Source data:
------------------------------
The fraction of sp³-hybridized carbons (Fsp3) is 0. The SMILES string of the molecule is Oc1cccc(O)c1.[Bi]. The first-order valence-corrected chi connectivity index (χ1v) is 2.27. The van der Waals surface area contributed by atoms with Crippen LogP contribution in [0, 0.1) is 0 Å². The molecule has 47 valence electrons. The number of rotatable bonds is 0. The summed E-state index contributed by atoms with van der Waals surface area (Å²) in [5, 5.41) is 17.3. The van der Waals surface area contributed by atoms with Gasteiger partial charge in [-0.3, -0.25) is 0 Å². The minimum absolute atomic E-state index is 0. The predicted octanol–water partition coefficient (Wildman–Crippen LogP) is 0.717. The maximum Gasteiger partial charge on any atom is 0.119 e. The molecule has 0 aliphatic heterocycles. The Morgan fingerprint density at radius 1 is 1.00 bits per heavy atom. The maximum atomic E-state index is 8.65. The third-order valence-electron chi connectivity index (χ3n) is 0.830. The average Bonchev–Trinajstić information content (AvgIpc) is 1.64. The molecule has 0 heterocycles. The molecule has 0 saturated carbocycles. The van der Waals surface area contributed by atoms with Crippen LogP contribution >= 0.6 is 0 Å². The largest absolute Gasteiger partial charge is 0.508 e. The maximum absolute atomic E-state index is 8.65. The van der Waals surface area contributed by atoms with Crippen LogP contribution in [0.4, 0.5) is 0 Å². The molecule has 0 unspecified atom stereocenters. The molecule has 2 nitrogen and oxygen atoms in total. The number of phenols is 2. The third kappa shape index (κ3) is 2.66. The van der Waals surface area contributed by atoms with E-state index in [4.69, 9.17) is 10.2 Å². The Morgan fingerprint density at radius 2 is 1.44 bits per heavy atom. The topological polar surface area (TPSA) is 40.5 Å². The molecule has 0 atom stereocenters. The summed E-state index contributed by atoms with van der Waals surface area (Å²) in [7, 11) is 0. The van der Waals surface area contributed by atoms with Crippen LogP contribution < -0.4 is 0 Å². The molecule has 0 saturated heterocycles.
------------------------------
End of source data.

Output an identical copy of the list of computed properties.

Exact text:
The fraction of sp³-hybridized carbons (Fsp3) is 0. The SMILES string of the molecule is Oc1cccc(O)c1.[Bi]. The first-order valence-corrected chi connectivity index (χ1v) is 2.27. The van der Waals surface area contributed by atoms with Crippen LogP contribution in [0, 0.1) is 0 Å². The molecule has 47 valence electrons. The number of rotatable bonds is 0. The summed E-state index contributed by atoms with van der Waals surface area (Å²) in [5, 5.41) is 17.3. The van der Waals surface area contributed by atoms with Gasteiger partial charge in [-0.3, -0.25) is 0 Å². The minimum absolute atomic E-state index is 0. The predicted octanol–water partition coefficient (Wildman–Crippen LogP) is 0.717. The maximum Gasteiger partial charge on any atom is 0.119 e. The molecule has 0 aliphatic heterocycles. The Morgan fingerprint density at radius 1 is 1.00 bits per heavy atom. The maximum atomic E-state index is 8.65. The third-order valence-electron chi connectivity index (χ3n) is 0.830. The average Bonchev–Trinajstić information content (AvgIpc) is 1.64. The molecule has 0 heterocycles. The molecule has 0 saturated carbocycles. The van der Waals surface area contributed by atoms with Crippen LogP contribution >= 0.6 is 0 Å². The largest absolute Gasteiger partial charge is 0.508 e. The maximum absolute atomic E-state index is 8.65. The van der Waals surface area contributed by atoms with Crippen LogP contribution in [0.4, 0.5) is 0 Å². The molecule has 0 unspecified atom stereocenters. The molecule has 2 nitrogen and oxygen atoms in total. The number of phenols is 2. The third kappa shape index (κ3) is 2.66. The van der Waals surface area contributed by atoms with E-state index in [4.69, 9.17) is 10.2 Å². The Morgan fingerprint density at radius 2 is 1.44 bits per heavy atom. The topological polar surface area (TPSA) is 40.5 Å². The molecule has 0 atom stereocenters. The summed E-state index contributed by atoms with van der Waals surface area (Å²) in [7, 11) is 0. The van der Waals surface area contributed by atoms with Crippen LogP contribution < -0.4 is 0 Å². The molecule has 0 saturated heterocycles.